Leighton s or anyone else will

be the quake ing in their boots

at the thought of being there.

But it gives us room for

considerable growth. Price

expectations have been adjusted

to reflect current share market

conditions. What sort of

institutional support have you

got for the IPO? We've had very

strong response so far.

Obviously nobody would have

pressed the button if they hntd

had a strong response to the

premarketing. But the next

month will tell. In many ways

that's the real work. Today was

just a lodgement of the

prospectus and we acknowledge

we have a job to persuade both

institutionle al and retail

investors that this is a strong

investment and a strong as &

sector as we think it is. What

do you make of the resource

super profits tax? It doesn't

make a great deal of impact on

Valemus. Valemus gets four or

5% of its revern glus the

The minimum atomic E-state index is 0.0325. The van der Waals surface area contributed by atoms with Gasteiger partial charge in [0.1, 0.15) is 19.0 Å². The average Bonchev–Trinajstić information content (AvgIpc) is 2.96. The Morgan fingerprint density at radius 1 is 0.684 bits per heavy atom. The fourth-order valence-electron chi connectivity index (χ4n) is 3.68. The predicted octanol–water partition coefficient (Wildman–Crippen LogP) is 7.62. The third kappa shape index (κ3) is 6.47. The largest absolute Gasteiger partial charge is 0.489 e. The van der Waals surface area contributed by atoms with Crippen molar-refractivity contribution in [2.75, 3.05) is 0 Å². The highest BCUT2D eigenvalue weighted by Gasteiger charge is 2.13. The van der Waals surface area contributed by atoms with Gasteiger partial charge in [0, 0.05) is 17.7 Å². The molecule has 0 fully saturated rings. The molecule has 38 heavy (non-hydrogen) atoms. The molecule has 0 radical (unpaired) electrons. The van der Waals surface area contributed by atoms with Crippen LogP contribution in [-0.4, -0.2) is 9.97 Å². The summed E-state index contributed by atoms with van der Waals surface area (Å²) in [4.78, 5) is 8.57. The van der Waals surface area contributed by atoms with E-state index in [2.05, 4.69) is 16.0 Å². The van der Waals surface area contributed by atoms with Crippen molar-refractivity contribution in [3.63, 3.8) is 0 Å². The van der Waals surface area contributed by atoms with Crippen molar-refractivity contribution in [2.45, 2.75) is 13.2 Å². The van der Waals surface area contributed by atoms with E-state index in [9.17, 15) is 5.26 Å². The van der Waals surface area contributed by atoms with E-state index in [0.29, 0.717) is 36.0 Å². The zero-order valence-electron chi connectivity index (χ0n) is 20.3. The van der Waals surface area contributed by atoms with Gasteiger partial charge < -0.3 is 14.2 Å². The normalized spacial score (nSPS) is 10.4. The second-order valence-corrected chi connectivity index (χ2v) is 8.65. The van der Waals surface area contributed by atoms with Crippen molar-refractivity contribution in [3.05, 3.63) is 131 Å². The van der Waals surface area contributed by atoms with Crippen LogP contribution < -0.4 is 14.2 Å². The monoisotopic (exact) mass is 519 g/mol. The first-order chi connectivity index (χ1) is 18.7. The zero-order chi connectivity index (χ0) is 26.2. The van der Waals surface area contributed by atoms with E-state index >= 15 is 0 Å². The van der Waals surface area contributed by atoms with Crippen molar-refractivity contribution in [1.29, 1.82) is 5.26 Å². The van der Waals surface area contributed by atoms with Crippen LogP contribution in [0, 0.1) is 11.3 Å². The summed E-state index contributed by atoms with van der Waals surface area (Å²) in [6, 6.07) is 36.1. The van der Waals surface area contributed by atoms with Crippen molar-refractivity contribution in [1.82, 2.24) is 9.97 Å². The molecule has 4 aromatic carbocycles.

resources sector. It mostly has

to do with existing mines. I

suspect in terms of new mine

projects it may cause some

delays. But if you want my

personal view, I suspect in the

long run there will be some

profit-related taxation of the

resources sect or. I also

suspect and hope that it won't

be spret ive because that is

just plainly stupid and I hope

it wouldn't be anywhere near

40% because that is out of the competitive range with the rest

of the world. I frankly just

think that is stupid. I think I

should say salve Valemus.

Thanks for talking us to Thanks very mump, Ticky.

Despite today's rebounds on

the local market, a Reserve Bank board member has warned

that the volatility on world

financial markets will continue

for some time yet. At stock brokers conference in

Melbourne, Jillian Broadbent

compared the situation to a

Western movie, in which

Australia was one of the good

guys. The jittery recover y

from the global downturn has

created plenty of drama for

stock blokers. But Jillian